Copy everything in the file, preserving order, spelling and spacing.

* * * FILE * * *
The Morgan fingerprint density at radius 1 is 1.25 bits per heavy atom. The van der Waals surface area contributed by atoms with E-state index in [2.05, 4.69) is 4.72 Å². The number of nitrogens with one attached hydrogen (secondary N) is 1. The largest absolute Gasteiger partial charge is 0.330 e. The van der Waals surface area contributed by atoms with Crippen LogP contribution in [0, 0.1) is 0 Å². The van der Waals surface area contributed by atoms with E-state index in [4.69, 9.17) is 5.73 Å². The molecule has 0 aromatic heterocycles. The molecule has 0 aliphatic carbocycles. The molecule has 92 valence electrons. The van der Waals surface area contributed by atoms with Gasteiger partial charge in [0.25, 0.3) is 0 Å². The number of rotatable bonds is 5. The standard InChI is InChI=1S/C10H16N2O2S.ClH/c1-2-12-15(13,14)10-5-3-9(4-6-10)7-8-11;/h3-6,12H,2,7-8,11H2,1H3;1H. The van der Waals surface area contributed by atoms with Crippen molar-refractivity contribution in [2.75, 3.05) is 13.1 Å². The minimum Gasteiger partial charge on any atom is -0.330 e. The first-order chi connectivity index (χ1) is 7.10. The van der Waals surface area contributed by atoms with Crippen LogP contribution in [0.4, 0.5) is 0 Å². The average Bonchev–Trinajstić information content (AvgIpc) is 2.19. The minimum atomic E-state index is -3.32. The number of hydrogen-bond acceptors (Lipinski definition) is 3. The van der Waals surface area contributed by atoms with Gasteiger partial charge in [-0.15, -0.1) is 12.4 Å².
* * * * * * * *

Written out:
The Morgan fingerprint density at radius 1 is 1.25 bits per heavy atom. The van der Waals surface area contributed by atoms with E-state index in [2.05, 4.69) is 4.72 Å². The number of nitrogens with one attached hydrogen (secondary N) is 1. The largest absolute Gasteiger partial charge is 0.330 e. The van der Waals surface area contributed by atoms with Crippen LogP contribution in [0, 0.1) is 0 Å². The van der Waals surface area contributed by atoms with E-state index in [4.69, 9.17) is 5.73 Å². The molecule has 0 aromatic heterocycles. The molecule has 0 aliphatic carbocycles. The molecule has 92 valence electrons. The van der Waals surface area contributed by atoms with Gasteiger partial charge in [0.25, 0.3) is 0 Å². The number of rotatable bonds is 5. The standard InChI is InChI=1S/C10H16N2O2S.ClH/c1-2-12-15(13,14)10-5-3-9(4-6-10)7-8-11;/h3-6,12H,2,7-8,11H2,1H3;1H. The van der Waals surface area contributed by atoms with Crippen molar-refractivity contribution in [2.75, 3.05) is 13.1 Å². The minimum Gasteiger partial charge on any atom is -0.330 e. The first-order chi connectivity index (χ1) is 7.10. The van der Waals surface area contributed by atoms with Crippen LogP contribution in [0.4, 0.5) is 0 Å². The average Bonchev–Trinajstić information content (AvgIpc) is 2.19. The minimum atomic E-state index is -3.32. The number of hydrogen-bond acceptors (Lipinski definition) is 3. The van der Waals surface area contributed by atoms with Gasteiger partial charge in [-0.15, -0.1) is 12.4 Å².